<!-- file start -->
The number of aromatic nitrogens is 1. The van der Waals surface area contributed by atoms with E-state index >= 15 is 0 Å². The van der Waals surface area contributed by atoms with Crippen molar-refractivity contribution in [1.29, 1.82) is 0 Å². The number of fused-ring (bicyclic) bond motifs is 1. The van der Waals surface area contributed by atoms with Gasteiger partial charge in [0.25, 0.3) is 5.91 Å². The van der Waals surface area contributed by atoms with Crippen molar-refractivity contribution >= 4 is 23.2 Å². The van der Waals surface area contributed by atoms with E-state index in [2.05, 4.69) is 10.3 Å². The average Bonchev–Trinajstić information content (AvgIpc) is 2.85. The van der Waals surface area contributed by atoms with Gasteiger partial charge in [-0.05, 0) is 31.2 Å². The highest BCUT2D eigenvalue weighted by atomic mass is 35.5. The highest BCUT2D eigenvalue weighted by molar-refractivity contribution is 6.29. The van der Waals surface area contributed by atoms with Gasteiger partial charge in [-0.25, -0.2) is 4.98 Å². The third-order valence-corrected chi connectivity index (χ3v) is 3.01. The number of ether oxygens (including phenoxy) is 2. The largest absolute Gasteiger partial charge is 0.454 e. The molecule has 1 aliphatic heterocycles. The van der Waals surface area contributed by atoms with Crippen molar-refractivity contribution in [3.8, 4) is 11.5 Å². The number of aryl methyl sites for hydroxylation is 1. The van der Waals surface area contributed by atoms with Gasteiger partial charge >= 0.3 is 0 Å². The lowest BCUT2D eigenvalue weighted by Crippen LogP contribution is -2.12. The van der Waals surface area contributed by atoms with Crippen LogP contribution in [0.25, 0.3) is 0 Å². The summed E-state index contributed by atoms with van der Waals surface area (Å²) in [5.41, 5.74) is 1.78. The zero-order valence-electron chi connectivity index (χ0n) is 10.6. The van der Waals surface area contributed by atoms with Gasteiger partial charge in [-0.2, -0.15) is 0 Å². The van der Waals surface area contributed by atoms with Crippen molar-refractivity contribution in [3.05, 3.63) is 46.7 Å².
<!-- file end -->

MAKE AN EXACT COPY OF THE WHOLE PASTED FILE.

The number of aromatic nitrogens is 1. The van der Waals surface area contributed by atoms with E-state index >= 15 is 0 Å². The van der Waals surface area contributed by atoms with Crippen molar-refractivity contribution in [1.29, 1.82) is 0 Å². The number of fused-ring (bicyclic) bond motifs is 1. The van der Waals surface area contributed by atoms with Gasteiger partial charge in [0.25, 0.3) is 5.91 Å². The van der Waals surface area contributed by atoms with Crippen molar-refractivity contribution >= 4 is 23.2 Å². The van der Waals surface area contributed by atoms with E-state index in [2.05, 4.69) is 10.3 Å². The average Bonchev–Trinajstić information content (AvgIpc) is 2.85. The van der Waals surface area contributed by atoms with Gasteiger partial charge in [-0.05, 0) is 31.2 Å². The highest BCUT2D eigenvalue weighted by atomic mass is 35.5. The highest BCUT2D eigenvalue weighted by molar-refractivity contribution is 6.29. The van der Waals surface area contributed by atoms with Gasteiger partial charge in [-0.25, -0.2) is 4.98 Å². The third-order valence-corrected chi connectivity index (χ3v) is 3.01. The number of ether oxygens (including phenoxy) is 2. The largest absolute Gasteiger partial charge is 0.454 e. The molecule has 1 aliphatic heterocycles. The van der Waals surface area contributed by atoms with Crippen molar-refractivity contribution in [3.8, 4) is 11.5 Å². The number of aryl methyl sites for hydroxylation is 1. The van der Waals surface area contributed by atoms with Gasteiger partial charge >= 0.3 is 0 Å². The lowest BCUT2D eigenvalue weighted by Crippen LogP contribution is -2.12. The van der Waals surface area contributed by atoms with Crippen LogP contribution in [0.25, 0.3) is 0 Å². The summed E-state index contributed by atoms with van der Waals surface area (Å²) in [5.41, 5.74) is 1.78. The zero-order valence-electron chi connectivity index (χ0n) is 10.6. The van der Waals surface area contributed by atoms with Gasteiger partial charge in [-0.2, -0.15) is 0 Å². The van der Waals surface area contributed by atoms with Crippen molar-refractivity contribution in [3.05, 3.63) is 46.7 Å².